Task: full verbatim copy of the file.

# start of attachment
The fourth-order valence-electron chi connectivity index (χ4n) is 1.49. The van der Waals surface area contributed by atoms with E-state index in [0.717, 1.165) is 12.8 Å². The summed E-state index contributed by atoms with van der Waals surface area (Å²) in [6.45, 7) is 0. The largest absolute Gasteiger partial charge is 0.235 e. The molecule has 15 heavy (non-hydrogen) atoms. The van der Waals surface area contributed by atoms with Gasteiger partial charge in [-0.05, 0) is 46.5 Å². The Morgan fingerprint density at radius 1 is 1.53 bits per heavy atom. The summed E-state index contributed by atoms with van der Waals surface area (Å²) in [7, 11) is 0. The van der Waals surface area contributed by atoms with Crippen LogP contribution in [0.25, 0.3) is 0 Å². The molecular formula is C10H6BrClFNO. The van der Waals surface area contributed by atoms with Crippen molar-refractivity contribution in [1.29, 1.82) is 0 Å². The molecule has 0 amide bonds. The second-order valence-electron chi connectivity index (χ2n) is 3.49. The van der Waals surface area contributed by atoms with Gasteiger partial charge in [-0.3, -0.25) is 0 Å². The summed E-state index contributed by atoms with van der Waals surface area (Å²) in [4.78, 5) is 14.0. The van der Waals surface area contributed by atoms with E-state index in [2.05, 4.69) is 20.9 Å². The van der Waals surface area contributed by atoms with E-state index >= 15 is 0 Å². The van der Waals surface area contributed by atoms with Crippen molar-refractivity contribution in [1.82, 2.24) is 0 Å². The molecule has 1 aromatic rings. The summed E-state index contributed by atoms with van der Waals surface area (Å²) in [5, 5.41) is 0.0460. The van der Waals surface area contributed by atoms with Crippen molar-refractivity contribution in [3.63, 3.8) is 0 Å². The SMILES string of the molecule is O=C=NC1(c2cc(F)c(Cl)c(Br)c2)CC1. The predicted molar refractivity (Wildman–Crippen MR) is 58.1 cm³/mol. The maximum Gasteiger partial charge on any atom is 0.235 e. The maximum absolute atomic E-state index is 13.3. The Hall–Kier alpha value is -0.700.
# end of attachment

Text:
The fourth-order valence-electron chi connectivity index (χ4n) is 1.49. The van der Waals surface area contributed by atoms with E-state index in [0.717, 1.165) is 12.8 Å². The summed E-state index contributed by atoms with van der Waals surface area (Å²) in [6.45, 7) is 0. The largest absolute Gasteiger partial charge is 0.235 e. The molecule has 15 heavy (non-hydrogen) atoms. The van der Waals surface area contributed by atoms with Gasteiger partial charge in [-0.05, 0) is 46.5 Å². The Morgan fingerprint density at radius 1 is 1.53 bits per heavy atom. The summed E-state index contributed by atoms with van der Waals surface area (Å²) in [7, 11) is 0. The van der Waals surface area contributed by atoms with Crippen LogP contribution in [0.25, 0.3) is 0 Å². The molecular formula is C10H6BrClFNO. The van der Waals surface area contributed by atoms with Crippen molar-refractivity contribution in [1.29, 1.82) is 0 Å². The molecule has 0 amide bonds. The second-order valence-electron chi connectivity index (χ2n) is 3.49. The van der Waals surface area contributed by atoms with Gasteiger partial charge in [-0.3, -0.25) is 0 Å². The summed E-state index contributed by atoms with van der Waals surface area (Å²) in [4.78, 5) is 14.0. The van der Waals surface area contributed by atoms with E-state index in [2.05, 4.69) is 20.9 Å². The van der Waals surface area contributed by atoms with E-state index >= 15 is 0 Å². The van der Waals surface area contributed by atoms with Crippen molar-refractivity contribution in [1.82, 2.24) is 0 Å². The molecule has 1 aromatic rings. The summed E-state index contributed by atoms with van der Waals surface area (Å²) in [5, 5.41) is 0.0460. The van der Waals surface area contributed by atoms with Crippen molar-refractivity contribution in [3.63, 3.8) is 0 Å². The SMILES string of the molecule is O=C=NC1(c2cc(F)c(Cl)c(Br)c2)CC1. The predicted molar refractivity (Wildman–Crippen MR) is 58.1 cm³/mol. The maximum Gasteiger partial charge on any atom is 0.235 e. The maximum absolute atomic E-state index is 13.3. The Hall–Kier alpha value is -0.700.